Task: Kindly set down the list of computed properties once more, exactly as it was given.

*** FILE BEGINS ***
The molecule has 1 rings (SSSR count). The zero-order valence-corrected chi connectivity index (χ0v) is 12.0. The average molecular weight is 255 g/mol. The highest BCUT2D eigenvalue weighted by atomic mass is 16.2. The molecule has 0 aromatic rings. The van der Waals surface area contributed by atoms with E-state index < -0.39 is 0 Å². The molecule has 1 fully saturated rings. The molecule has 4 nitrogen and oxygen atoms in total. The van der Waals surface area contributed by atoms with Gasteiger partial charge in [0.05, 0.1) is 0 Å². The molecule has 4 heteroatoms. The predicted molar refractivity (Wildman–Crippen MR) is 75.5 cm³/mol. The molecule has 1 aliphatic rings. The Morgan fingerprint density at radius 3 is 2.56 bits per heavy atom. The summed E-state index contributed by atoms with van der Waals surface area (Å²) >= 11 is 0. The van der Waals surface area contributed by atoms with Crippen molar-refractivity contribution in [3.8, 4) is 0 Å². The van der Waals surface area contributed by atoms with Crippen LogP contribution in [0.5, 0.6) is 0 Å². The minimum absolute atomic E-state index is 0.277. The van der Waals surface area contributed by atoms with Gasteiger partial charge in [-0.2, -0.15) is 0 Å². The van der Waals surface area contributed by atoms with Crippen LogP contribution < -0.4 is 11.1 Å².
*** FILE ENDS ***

The molecule has 1 rings (SSSR count). The zero-order valence-corrected chi connectivity index (χ0v) is 12.0. The average molecular weight is 255 g/mol. The highest BCUT2D eigenvalue weighted by atomic mass is 16.2. The molecule has 0 aromatic rings. The van der Waals surface area contributed by atoms with E-state index < -0.39 is 0 Å². The molecule has 1 fully saturated rings. The molecule has 4 nitrogen and oxygen atoms in total. The van der Waals surface area contributed by atoms with Gasteiger partial charge in [0.05, 0.1) is 0 Å². The molecule has 4 heteroatoms. The predicted molar refractivity (Wildman–Crippen MR) is 75.5 cm³/mol. The molecule has 1 aliphatic rings. The Morgan fingerprint density at radius 3 is 2.56 bits per heavy atom. The summed E-state index contributed by atoms with van der Waals surface area (Å²) >= 11 is 0. The van der Waals surface area contributed by atoms with Crippen molar-refractivity contribution in [3.8, 4) is 0 Å². The van der Waals surface area contributed by atoms with Crippen LogP contribution in [0.5, 0.6) is 0 Å². The minimum absolute atomic E-state index is 0.277. The van der Waals surface area contributed by atoms with Gasteiger partial charge in [-0.2, -0.15) is 0 Å². The van der Waals surface area contributed by atoms with Crippen LogP contribution < -0.4 is 11.1 Å².